European colonial domination of vast regions of the world has been a central part of the modern story, establishing underdevelopment and poverty in the vast colonized regions of the planet, and promoting development for the colonizing societies. The conquest by Spain and Portugal of what is today Latin America and the Caribbean occurred during the 16th century, and the conquest by England, France, and other European nations of Africa, South Asia, Southwest Asia, and much of Southeast Asia occurred in the period of 1750 to 1914.
The conquered peoples from the outset consistently resisted their conquest and enslavement. In every region of the colonized world, the armed resistance to the conquest was a central part of the story, often attaining heroic proportions. And among the enslaved peoples captured in Africa and transported to the New World, slave rebellions and other forms of resistance were important dimensions, creating a general climate of fear among those who lived a privileged life in intimate relation with their slaves.
Ultimately, however, armed resistance was overcome, and slave rebellions were contained. The world system was consolidated. Once formed, the world system itself would generate a more serious threat to the established order: sustained revolutionary social movements established on a foundation of universal human values.
The revolution of the peoples of the Third World (see ¨What is the Third World¨ 7/16/2013) began in Latin America in the 19th century, and it expanded to include Asia and Africa in the 20th century. In Latin America, anti-colonial revolutions led to the formation of independent republics in South America, Mexico, and Central America (but not the Caribbean) in the period of 1810 to 1824. In Africa and Asia, anti-colonial revolutions began in the early 20th century and ultimately culminated in the establishment of independent nations for most of the colonized peoples of Africa and Asia (as well as those of the Caribbean) during the period of 1948 to 1963.
But this was not a true independence. The politically independent nations found themselves limited by the global economic structures established during the colonial era. In Latin America, the former Spanish and Portuguese colonies became semi-colonies of England during the second half of the nineteenth century. During the twentieth century, Latin America nations became neocolonies of the United States, as this rising imperialist power was able to establish a system of neocolonial domination. When the colonies of Africa and Asia became independent in the post-World War II era, they too found themselves in what Nkrumah called an “economic stranglehold” of the United States and the ex-colonial powers.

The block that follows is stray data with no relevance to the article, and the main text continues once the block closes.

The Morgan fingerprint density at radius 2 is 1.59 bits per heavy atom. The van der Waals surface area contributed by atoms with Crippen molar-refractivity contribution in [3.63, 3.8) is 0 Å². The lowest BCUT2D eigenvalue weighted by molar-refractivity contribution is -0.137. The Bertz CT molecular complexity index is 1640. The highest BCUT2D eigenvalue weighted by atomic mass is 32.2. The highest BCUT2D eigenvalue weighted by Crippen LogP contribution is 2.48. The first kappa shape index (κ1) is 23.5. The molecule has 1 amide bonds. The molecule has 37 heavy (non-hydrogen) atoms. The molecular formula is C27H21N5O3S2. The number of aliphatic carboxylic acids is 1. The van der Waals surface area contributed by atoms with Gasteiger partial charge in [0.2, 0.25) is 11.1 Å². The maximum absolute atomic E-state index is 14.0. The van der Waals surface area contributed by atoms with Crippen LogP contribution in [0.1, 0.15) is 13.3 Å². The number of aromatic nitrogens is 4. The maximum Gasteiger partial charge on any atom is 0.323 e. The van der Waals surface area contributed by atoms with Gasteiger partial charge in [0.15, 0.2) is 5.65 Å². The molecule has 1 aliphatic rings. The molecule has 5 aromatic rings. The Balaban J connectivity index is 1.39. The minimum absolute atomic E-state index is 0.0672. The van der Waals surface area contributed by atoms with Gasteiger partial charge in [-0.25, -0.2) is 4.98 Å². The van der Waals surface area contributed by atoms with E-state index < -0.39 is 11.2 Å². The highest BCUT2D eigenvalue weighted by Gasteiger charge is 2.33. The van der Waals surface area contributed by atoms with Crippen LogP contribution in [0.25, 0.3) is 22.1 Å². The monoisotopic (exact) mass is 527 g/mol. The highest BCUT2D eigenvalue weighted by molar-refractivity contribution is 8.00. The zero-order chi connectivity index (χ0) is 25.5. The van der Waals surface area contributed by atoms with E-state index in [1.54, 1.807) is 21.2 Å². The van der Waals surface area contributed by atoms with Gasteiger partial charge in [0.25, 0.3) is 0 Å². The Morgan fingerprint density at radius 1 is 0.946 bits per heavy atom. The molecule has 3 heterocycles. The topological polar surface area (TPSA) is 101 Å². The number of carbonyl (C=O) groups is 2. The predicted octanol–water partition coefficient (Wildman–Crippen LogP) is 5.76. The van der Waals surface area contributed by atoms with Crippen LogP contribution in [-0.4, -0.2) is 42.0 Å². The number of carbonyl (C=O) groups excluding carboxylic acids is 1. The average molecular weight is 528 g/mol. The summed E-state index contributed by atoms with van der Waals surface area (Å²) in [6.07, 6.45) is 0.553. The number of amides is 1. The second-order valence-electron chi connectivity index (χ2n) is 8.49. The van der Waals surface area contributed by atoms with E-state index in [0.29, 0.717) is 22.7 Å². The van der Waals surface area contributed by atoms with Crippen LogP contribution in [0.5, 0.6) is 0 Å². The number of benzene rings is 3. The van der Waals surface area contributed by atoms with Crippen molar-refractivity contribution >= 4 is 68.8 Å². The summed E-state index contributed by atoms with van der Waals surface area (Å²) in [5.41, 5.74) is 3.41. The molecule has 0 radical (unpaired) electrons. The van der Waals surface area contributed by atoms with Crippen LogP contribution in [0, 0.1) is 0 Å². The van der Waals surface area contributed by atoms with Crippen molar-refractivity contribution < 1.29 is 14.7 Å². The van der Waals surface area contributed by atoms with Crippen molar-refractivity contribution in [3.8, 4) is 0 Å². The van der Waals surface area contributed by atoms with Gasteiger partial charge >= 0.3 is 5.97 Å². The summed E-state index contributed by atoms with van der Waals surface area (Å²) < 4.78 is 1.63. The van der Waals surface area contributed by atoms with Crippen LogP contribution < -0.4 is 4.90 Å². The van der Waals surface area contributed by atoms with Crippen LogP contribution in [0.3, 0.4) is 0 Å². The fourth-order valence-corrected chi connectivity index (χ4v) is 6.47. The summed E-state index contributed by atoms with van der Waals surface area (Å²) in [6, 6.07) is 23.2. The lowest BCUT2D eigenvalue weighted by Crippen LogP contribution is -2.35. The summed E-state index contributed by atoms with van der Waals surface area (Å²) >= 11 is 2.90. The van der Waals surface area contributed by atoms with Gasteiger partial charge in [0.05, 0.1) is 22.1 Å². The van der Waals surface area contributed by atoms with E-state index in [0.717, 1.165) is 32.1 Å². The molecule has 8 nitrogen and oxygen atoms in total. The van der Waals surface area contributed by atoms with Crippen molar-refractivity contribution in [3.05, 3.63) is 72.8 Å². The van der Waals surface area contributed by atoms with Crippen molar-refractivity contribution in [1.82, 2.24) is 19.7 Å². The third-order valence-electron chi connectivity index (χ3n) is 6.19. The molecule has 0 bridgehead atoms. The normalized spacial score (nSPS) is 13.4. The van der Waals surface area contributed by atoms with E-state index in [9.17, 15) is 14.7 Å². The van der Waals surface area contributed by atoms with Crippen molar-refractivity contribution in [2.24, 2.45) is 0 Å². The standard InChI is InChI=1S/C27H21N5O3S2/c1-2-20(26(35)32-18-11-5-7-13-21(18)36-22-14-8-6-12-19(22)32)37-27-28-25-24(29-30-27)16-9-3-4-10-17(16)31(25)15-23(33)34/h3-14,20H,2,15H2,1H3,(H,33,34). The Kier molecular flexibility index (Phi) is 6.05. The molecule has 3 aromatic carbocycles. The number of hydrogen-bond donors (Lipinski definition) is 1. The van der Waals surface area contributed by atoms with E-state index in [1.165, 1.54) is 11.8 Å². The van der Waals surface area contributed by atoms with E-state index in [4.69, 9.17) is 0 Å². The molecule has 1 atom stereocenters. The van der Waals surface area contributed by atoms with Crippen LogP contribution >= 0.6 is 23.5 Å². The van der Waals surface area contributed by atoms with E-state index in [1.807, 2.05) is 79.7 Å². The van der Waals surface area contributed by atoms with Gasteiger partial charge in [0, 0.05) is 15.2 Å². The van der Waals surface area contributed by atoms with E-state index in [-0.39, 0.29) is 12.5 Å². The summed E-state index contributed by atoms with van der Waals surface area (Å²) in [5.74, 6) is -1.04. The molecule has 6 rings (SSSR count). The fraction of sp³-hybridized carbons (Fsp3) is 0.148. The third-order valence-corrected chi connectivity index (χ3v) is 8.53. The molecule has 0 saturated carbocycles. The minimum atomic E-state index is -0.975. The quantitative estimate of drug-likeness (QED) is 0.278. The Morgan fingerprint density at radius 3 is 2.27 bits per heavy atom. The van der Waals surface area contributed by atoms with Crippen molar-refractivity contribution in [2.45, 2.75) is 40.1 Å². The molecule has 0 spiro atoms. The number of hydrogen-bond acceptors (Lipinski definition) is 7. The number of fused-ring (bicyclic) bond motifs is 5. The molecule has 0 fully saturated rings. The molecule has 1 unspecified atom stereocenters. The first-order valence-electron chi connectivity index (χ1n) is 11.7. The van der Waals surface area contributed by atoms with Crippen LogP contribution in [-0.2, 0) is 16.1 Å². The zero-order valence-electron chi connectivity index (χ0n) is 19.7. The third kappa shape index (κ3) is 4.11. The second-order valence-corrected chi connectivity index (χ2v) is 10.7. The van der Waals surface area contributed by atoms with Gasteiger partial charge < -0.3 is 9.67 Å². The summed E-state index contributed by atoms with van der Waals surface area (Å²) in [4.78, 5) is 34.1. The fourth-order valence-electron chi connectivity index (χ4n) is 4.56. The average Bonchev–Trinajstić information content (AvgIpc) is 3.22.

Thus the Third World revolutions attained independence and formal political and civil rights for nearly all peoples of the earth, but they did not attain the emancipation of the colonized peoples. The movements provoked a transition to neocolonialism, giving rise to further popular movements in opposition to neocolonial structures.
During the course of the twentieth century, the anti-colonial and anti-neocolonial movements emerged as a dynamic social force, displacing the workers’ movements of the North as the principal force of opposition from below. In the North, the unions and political parties supported by workers adopt a mixture of reform and conservatism in the context of parliamentarianism; whereas in the Third World, the movements challenge the fundamental philosophical suppositions of capitalism as a social and cultural system, and they challenge the fundamental structures of the capitalist world-economy. They seek to establish the self-determination of peoples, the true sovereignty of nations, and a just and democratic world-system.
Key words: Third World, revolution, colonialism, neocolonialism, imperialism, democracy, sovereignty, self-determination, socialism, Marxism, Cuba, Latin America